The next big problem was the flip-flop.  This was a very difficult problem because the flip-flop is a chicken-and-the-egg problem.  The outputs are fed back into the inputs of the opposite NAND gate.  So the inputs are always unknown.  As I mentioned in one of my earlier blog posts, I can get around this type of problem by being able to compute the output of a gate with some unknown inputs as long as I have one or more inputs that can determine the output.  In other words, if an AND gate contains one input that is a zero, then it doesn’t matter what the other inputs equal, the output will always be zero.  With this assumption, I can determine outputs with minimal inputs and get around the flip-flop issue.

Next, I discovered that one of my virtual circuits contained a missing input connection.  I decided to create some test methods that I can use in my unit tests to determine if the circuit is valid to start with.  First, I need to make sure there are no open inputs on any gates.  So I have a method to test this.  Then I needed to make sure there are no two or more outputs connected together.  That would be a short circuit.  Last, I needed to determine if, at the end of a circuit run, there were any wires that contained voltages at the source end that were different from the termination end.  This would be an invalid circuit configuration and cannot happen in the real world.  So after running a circuit, I check the wires and if that passes, then I’m on to unit testing the known inputs with the outputs to determine if the circuit is correct.

I can create very complicated circuits out of gates.  My next trick will be to create circuits of circuits.  I’ve tried a couple of algorithms to make this work.  I’m hoping to come up with a plan that would allow me to connect circuits together and treat the whole thing the same way I treat a circuit.  Unfortunately, this is not as easy as I had hoped.  One of the problems is that I have to run a circuit in order to get the outputs.  So I connected two Full Adder circuits together into a two-bit adder like this:two_bit_adderI know what the logic table looks like, so I created the unit test for this circuit before I built it.  Then I built the circuit and I ran into a problem.  The bottom adder requires the carry out from the top adder in order to perform its calculations.  In addition to the sequence of operations problem, there is also the fact that the output of the first adder has a connector object that must copy the voltage from one end of the wire to the other.  Before anything starts though, the inputs must all be copied to the circuit inputs.  Fun times.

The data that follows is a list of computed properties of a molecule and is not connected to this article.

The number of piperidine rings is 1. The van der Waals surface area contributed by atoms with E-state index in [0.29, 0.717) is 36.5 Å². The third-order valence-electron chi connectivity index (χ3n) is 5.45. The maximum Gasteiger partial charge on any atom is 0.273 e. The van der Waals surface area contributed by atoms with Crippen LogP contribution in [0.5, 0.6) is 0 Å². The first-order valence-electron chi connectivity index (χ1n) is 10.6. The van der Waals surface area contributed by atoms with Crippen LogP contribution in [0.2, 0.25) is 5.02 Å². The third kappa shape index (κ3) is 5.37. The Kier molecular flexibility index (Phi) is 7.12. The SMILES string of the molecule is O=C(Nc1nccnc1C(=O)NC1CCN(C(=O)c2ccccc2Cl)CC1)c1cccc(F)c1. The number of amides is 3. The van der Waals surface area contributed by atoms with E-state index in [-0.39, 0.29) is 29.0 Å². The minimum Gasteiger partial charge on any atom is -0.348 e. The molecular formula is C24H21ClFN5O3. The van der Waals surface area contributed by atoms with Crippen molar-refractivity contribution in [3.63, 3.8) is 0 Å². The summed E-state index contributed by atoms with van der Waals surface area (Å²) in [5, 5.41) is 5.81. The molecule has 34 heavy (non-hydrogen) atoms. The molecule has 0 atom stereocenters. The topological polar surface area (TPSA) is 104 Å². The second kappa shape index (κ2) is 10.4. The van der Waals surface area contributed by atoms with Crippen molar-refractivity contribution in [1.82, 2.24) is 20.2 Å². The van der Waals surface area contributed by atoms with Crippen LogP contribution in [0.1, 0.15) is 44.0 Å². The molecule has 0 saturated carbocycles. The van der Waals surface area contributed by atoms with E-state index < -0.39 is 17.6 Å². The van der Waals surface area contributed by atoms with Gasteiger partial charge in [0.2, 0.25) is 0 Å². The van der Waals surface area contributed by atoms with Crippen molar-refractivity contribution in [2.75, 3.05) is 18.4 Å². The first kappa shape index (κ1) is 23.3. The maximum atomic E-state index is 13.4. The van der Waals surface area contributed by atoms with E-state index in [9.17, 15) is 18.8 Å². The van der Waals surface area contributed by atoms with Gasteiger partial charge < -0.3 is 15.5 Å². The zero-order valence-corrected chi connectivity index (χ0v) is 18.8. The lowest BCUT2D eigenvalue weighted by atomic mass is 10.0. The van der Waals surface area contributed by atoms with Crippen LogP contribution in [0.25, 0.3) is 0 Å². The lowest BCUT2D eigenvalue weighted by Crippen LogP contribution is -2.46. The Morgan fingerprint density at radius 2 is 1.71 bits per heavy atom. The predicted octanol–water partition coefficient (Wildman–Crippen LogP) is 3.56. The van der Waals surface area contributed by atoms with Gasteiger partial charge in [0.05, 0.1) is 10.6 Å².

The program is rather slow already.  I’m OK with the simulation running slow, I’m not looking to run this in real-time or to produce a lot of data in a short amount of time.  However, the slowness is going to compound when I get to the circuit of circuit level (and beyond).  So I’m re-thinking my algorithm.

New Circuit Algorithm Ideas

One algorithm I’ve been thinking about involves starting with an output and working backwards recursively to find enough inputs to satisfy a known signal.  In the case of the two-bit adder, I can start with the output S0.  This output will require Cin (which is hard-wired to zero volts), A0 and B0.  For S1, I’ll need Cin, which requires the result of Cout of the other adder circuit.  Then I’d need to find out that output first and so on.  This algorithm will work except for one tiny problem.  The timing of it all.

To obtain the timing, I’ll need to go forward through the circuit.  There are a few ways I can implement this.  First, I can just run my recursive backward seeking algorithm until I get to the inputs and just unroll my recursions and fill in the arrays as I go.

Another idea I have in my head involves the same algorithm, trace from output to input recursively, but just store the paths that the electrical signal must follow.  Then trace the signals from inputs to outputs using the order setup by the recorded paths from the recursive algorithm.  This would be a two-step algorithm.  Find the paths then translate the signals.

Some pitfalls to watch for:

  • These circuits could become really large and recursion can get slow.  If recursion becomes a problem, I’ll be forced to use a stack.
  • Another issue will involve infinite recursion.  This I know will happen in situations like the Flip-Flop. I’ll need to design in a safety cut-off before I start using recursion for anything.  I’ll also have to see what I can use for a cut-off in a Flip-Flop circuit.
  • Testing recursion can be difficult.  I’ll need to think about how I’m going to test this thing.

Fortunately, I already have a few circuits in the solution that I know work.  So I can setup my new algorithm and run some existing unit tests to verify that the new algorithm works properly.  I can also retain my circuit verification methods since that will not need to change.

One other assumption that my circuits make is that wires are perfect.  There is no delay calculated for wires.  Wires are represented by the wire object and the connection object so I can add delay time to these.  However, the delay time for a wire depends on it’s diameter and length.  Both of these are not normally known until a physical design is determined.  For now, I’m going to continue to assume a delay of zero, but anyone using this code to simulate a circuit should be aware of this limitation.

I guess it’s time for me to get to work…